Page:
The Tooke Report: Aspiring to Excellence
By Mary Avanis, SpR, North Central London School of Anaesthesia
The Tooke Report represents the findings of an inquiry led by Professor Sir John Tooke into Modernising Medical Careers (MMC) training for UK doctors. The former Secretary of State for Health Patricia Hewitt commissioned the report as a result of the concerns raised about MMC following the abandonment of the online Medical Training Application Service (MTAS) for selection into specialist training in Spring 2007.
The report strongly criticised the MMC and its implementation and proposed a new training system based on extensive consultation with medical professional bodies and practitioners. This would involve the creation of a new body, NHS:Medical Education England (NHS:MEE) which would act as the professional interface between policy development and implementation of matters relating to Postgraduate Medical Education and Training (PGMET).1 The interim report published 45 recommendations in October 2007 and was welcomed by the medical establishment. Out of the 39850 responses to the recommendations, 87% agreed or strongly agreed, 9% were neutral and only 4% disagreed or strongly disagreed. The final report of the Inquiry was published on 8 January 2008.
The Department of Health immediately agreed to half of the final 47 recommendations to reform postgraduate training, however remained vague regarding the timescale for implementation of these reforms. This response was deemed inadequate by many UK medical professions.
The areas of concern arising from MMC included:
- Professional engagement
- Workforce analysis
- Education and selection
- Training commissioning and management
- Service implications.
Key Issues identified and recommendations made (1)
Unclear policy objective of postgraduate medical training. No consensus on the educational principles guiding postgraduate medical training. No robust mechanisms for creating such consensus.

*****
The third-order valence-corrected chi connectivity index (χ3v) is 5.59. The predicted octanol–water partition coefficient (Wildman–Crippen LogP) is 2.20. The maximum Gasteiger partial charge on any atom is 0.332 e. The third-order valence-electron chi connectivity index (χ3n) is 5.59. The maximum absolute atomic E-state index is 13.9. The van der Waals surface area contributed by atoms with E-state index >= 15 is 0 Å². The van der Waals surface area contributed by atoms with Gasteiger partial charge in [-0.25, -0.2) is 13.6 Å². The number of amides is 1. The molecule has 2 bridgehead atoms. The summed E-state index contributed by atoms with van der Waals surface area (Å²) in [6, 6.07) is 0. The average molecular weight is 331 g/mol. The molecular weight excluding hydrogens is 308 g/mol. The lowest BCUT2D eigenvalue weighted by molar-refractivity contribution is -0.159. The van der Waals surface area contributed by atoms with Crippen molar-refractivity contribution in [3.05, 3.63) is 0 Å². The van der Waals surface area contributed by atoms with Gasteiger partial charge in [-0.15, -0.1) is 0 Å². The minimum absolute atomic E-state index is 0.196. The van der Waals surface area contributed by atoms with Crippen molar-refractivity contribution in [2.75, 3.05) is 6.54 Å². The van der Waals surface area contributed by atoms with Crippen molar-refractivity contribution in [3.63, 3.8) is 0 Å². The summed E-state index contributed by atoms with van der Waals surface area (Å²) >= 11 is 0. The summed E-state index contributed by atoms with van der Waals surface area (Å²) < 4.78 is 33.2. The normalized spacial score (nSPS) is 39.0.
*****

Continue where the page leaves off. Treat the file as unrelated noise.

The underlying principles of PGMET should be clear and redefined based on available evidence with an emphasis on ‘broad based beginnings’, flexibility and aspiration to excellence
No consensus on the role of doctors at various career stages
Medical education at every stage of doctors’ careers should be focused on outcome and their role clearly defined
Weak DH policy development, implementation, and governance and poor inter- and
intra-departmental links adversely affected the planned reform of postgraduate training
The DH policy development and guidance needs to be enhanced including clear medical education leadership, better relations between departments as well as between health and education sectors
Medical workforce planning does not align with other aspects of health policy. There is no strategy regarding the potential massive increase in trainee numbers. Planning capacity is limited and training commissioning budgets are vulnerable.
Workforce policy objectives should be integrated with training and service objectives. Medical workforce advisory machinery should be revised and enhanced. Workforce planning and medical education commissioning should be subject to external scrutiny. Policies with respect to the current bulge in trainees should be urgently resolved.
The medical profession’s effective involvement in training policy-making has been weak.
The profession must develop strategies to provide coherent advice on issues of major importance to medicine and people’s health
Postgraduate training management is hindered by unclear principles, a weak contractual base, lack of cohesion, a fragmented structure and deficient relationships with academia and service.
The postgraduate training structure and funding means need to be reviewed.
Medical education regulation involves both the General Medical Council (GMC) and Postgraduate Medical Education and Training Board (PMETB), creating diseconomies in terms of both finance and expertise.
PMETB should be merged within GMC to facilitate the continuum of medical education
The postgraduate training structure proposed by MMC is unlikely to encourage or reward striving for excellence, offer appropriate flexibility, or meet needs of particular groups (eg academics). It risks creating another ‘lost tribe’.
The structure of postgraduate training should become broad-based for further specialist education, promoting felximility and excellence and valuing experience.